On the corners, we expect to see carbon-fiber wheels to help keep the unsprung weight as low as possible, thus enhancing its competence in the twist.
Lastly, we expect the glass to all be replaced by a plastic-based glass, which will help save a little weight. While we have yet to learn the exact dimensions of the Gallardo GT3 FL2, we do know that it’ll be 25 kg (55 pounds) lighter than the previous model. We also can safely assume that it’ll carry over all of the production-Gallardo’s basic dimensions, meaning it measures 171.1 inches long, 74.8 inches wide, 45.9 inches high and has a 100.8-inch wheelbase.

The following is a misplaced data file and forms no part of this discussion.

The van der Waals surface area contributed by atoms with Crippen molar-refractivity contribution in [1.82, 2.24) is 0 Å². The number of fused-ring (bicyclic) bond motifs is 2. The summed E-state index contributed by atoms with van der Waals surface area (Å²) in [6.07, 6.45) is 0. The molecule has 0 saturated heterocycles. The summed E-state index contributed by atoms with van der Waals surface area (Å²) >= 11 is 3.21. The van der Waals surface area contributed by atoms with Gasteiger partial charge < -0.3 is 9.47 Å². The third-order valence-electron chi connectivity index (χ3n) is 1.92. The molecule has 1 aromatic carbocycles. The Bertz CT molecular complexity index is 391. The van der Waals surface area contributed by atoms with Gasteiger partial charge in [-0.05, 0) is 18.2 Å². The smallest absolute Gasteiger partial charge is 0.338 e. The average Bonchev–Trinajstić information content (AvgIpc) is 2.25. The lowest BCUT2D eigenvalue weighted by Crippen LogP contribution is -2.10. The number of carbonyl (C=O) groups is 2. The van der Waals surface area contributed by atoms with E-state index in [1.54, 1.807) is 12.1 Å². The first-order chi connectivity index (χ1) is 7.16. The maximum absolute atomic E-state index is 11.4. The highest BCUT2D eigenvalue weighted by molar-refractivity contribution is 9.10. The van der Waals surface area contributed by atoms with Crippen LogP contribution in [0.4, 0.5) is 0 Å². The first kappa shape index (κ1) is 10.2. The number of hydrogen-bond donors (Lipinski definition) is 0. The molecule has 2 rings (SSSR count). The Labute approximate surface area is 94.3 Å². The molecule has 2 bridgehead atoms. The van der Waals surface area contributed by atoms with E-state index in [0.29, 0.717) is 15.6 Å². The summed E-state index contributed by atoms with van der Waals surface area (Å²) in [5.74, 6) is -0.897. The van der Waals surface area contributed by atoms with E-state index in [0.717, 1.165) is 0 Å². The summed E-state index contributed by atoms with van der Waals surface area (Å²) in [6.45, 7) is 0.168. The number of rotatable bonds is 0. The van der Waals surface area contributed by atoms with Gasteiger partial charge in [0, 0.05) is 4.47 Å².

Anticipated Standard Exterior Features:
- Carbon-fiber aerodynamic kit
- Aluminum/carbon-fiber rear spoiler
- Carbon-fiber rear diffuser
- 19-inch carbon-fiber racing wheels
- Lexan exterior glass
The inside is really a wildcard at this point, as Lambo hasn’t revealed anything on it. We figure that the GT3 FL2 will come with bare-minimum FIA-approved equipment. Things like a racing seat, high-end racing harness, racing steering wheel and a massive deletion of the Gallardo’s production features – A/C, audio, dashboard and much more – will all be a part of the package.
Anticipated Standard Interior Features
- FIA-approved racing seat
- FIA-approved racing harness
- Racing steering wheel
- Weight-saving feature delete
Now for the really fun part: the engine and driveline. Lamborghini again skimped out on the details regarding what’s under the hood, but we do know that the engine will feature an improved cooling system to help keep it from overheating and reduced fuel consumption.